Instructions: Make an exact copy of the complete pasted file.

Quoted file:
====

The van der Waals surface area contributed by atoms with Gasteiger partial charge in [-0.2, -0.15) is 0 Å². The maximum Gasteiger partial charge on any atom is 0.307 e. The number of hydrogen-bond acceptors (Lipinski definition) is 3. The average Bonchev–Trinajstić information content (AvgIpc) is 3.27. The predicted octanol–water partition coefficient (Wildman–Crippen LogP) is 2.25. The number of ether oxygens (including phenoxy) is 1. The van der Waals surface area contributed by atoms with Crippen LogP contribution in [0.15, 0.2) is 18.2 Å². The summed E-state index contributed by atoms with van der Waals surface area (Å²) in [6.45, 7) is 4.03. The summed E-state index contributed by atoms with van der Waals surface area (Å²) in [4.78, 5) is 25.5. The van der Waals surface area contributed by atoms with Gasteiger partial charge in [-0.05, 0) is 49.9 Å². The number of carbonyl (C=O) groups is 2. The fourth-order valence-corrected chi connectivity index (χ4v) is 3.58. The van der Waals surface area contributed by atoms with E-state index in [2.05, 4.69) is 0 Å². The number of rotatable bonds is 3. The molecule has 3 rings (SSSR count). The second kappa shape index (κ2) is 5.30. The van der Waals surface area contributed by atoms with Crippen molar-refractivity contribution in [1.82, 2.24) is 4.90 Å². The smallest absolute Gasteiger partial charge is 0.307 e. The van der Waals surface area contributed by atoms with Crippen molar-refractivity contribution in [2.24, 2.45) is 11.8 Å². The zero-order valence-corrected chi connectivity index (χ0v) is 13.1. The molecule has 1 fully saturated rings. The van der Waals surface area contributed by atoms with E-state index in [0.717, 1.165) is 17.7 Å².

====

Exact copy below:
The van der Waals surface area contributed by atoms with Gasteiger partial charge in [-0.2, -0.15) is 0 Å². The maximum Gasteiger partial charge on any atom is 0.307 e. The number of hydrogen-bond acceptors (Lipinski definition) is 3. The average Bonchev–Trinajstić information content (AvgIpc) is 3.27. The predicted octanol–water partition coefficient (Wildman–Crippen LogP) is 2.25. The number of ether oxygens (including phenoxy) is 1. The van der Waals surface area contributed by atoms with Crippen LogP contribution in [0.15, 0.2) is 18.2 Å². The summed E-state index contributed by atoms with van der Waals surface area (Å²) in [6.45, 7) is 4.03. The summed E-state index contributed by atoms with van der Waals surface area (Å²) in [4.78, 5) is 25.5. The van der Waals surface area contributed by atoms with Gasteiger partial charge in [-0.05, 0) is 49.9 Å². The number of carbonyl (C=O) groups is 2. The fourth-order valence-corrected chi connectivity index (χ4v) is 3.58. The van der Waals surface area contributed by atoms with E-state index in [2.05, 4.69) is 0 Å². The number of rotatable bonds is 3. The molecule has 3 rings (SSSR count). The second kappa shape index (κ2) is 5.30. The van der Waals surface area contributed by atoms with Crippen molar-refractivity contribution in [1.82, 2.24) is 4.90 Å². The smallest absolute Gasteiger partial charge is 0.307 e. The van der Waals surface area contributed by atoms with Crippen molar-refractivity contribution in [2.24, 2.45) is 11.8 Å². The zero-order valence-corrected chi connectivity index (χ0v) is 13.1. The molecule has 1 fully saturated rings. The van der Waals surface area contributed by atoms with E-state index in [0.717, 1.165) is 17.7 Å².